“Virtual reality and video game headsets”: a poorly evaluated technology
Frenchweb publishes the good sheets of Philippe Fuchs’ new book (“Virtual reality and video game helmets”, Presses des Mines, 2016). This book is intended for all those who are interested in the operation of headsets, from its risks to its opportunities.
Since the beginning of 2014, a large number of press releases have been issued from computer equipment manufacturers announcing new products in the field of virtual reality. Oculus Rift, Hololens, Kinect, Leap Motion, Magic Leap… So many new names that offer new opportunities.
Whatever their nature (helmets, sensors, glasses, etc.), these new materials have a common denominator: their cost much lower than the equipment used until then, making it possible to consider applications intended for the general public.
These announcements were relayed by a large number of articles in the media but, unfortunately, beyond the announcement effects, most of them offer incomplete or even false analyzes due to a lack of knowledge of the “virtual reality”. Particularly because many of these columnists are discovering a field that is far from emerging, which has existed for more than a quarter of a century with its uses, its companies and its research laboratories.
In a non-exhaustive way, let us quote the applications used for a long time in the sectors of the automobile construction, the fitting out of buildings, the design and the training of surgical procedures, archaeological reconstructions, training, etc.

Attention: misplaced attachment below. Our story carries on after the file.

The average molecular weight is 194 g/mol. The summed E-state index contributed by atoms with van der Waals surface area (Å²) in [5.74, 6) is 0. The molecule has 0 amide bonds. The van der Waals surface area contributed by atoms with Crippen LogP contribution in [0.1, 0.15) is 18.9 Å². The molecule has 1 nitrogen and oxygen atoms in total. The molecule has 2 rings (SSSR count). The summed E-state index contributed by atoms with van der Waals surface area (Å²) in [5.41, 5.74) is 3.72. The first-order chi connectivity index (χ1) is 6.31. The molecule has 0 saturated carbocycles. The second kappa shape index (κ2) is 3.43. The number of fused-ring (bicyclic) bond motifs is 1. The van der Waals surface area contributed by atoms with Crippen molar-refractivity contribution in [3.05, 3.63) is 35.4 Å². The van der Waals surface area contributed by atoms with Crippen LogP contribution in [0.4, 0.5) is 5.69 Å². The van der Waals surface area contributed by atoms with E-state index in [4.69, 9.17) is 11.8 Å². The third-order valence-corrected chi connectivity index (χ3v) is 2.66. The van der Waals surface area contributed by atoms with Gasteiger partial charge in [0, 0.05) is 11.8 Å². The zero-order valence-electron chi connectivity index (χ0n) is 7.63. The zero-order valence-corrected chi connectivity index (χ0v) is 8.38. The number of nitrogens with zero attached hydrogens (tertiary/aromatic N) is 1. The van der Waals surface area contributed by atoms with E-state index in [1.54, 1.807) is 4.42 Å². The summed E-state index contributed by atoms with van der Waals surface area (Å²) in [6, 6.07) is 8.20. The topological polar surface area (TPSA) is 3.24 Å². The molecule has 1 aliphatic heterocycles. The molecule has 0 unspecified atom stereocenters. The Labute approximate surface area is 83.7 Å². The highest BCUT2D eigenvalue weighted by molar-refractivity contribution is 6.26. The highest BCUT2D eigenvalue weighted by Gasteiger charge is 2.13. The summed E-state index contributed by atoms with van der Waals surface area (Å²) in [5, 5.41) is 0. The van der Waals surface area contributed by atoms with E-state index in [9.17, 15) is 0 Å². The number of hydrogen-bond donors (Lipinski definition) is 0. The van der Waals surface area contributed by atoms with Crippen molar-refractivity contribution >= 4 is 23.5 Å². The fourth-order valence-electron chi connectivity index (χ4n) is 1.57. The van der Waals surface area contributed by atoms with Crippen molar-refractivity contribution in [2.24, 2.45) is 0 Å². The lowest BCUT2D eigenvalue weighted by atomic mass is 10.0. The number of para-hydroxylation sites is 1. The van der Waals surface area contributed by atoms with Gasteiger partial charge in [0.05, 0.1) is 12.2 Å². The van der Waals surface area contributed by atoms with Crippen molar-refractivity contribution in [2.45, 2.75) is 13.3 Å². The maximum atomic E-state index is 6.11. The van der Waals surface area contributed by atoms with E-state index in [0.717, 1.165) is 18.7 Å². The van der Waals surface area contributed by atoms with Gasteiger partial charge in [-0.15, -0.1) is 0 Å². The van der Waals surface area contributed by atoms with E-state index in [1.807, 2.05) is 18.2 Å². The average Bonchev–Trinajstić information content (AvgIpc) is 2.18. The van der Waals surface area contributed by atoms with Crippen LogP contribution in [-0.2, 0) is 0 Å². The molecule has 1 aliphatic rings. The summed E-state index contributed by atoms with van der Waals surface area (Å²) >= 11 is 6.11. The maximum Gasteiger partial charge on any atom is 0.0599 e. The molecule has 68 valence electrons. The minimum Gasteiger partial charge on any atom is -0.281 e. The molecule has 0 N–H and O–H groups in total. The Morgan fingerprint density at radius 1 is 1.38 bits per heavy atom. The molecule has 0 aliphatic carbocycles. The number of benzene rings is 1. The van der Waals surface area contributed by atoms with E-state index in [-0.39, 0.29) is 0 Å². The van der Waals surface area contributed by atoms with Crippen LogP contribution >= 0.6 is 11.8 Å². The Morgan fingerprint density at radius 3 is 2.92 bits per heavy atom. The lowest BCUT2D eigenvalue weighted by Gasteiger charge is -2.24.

While immersion is necessary for virtual reality, it is not sufficient. The second essential pillar to be able to talk about virtual reality is the interaction of the user so that he can perform a task in a virtual environment. Thus, we cannot speak of virtual reality for an exploration of a site via a 360-degree visualization using a head-mounted display or for a cinema session, even if the image is projected in relief on a very large screen, accompanied by spatialized sound, because the viewer is only passive.
Much more serious than this terminological confusion, professionals, both in the business world and in that of research, have known for many years that immersion in virtual reality poses problems that should not be overlooked. Ranging from a feeling of discomfort to discomfort, the most famous manifestation has been dubbed “virtual space sickness” (cybersickness for English speakers). It has been studied for a long time to try to understand the causes and mitigate the effects. However, curiously, no trace on this question in these articles and even less studies proposed by the manufacturers of video headsets which limit themselves to accepting a license excluding them from any liability in the event of a problem.
Illustration: In the instructions supplied with a now famous head-mounted display, the manufacturer advises against getting behind the wheel of a vehicle just after using a head-mounted display for the reasons mentioned above.
What will happen if our children play for several hours a day to progress in an immersive game? At an age when their visual system is still developing, what consequences are to be feared? It is really very surprising that at a time when the precautionary principle is essential in many areas, this question does not raise more interest, nor, to our knowledge, long-term studies involving experts from different specialties.
It is therefore essential to demonstrate pedagogy to present virtual reality to as many people as possible, explain the operating principles of these new headsets and study their uses to understand both the opportunities and the risks.
Virtual reality and video game headsets
Presses des Mines, 2016
Coll. “Mathematics and computer science”
Philippe Fuchs is the head of the Virtual Reality & Augmented Reality (VR&RA) research team at the Robotics Center of the Ecole des Mines ParisTech. It is a major player in the field of virtual reality and augmented reality in France.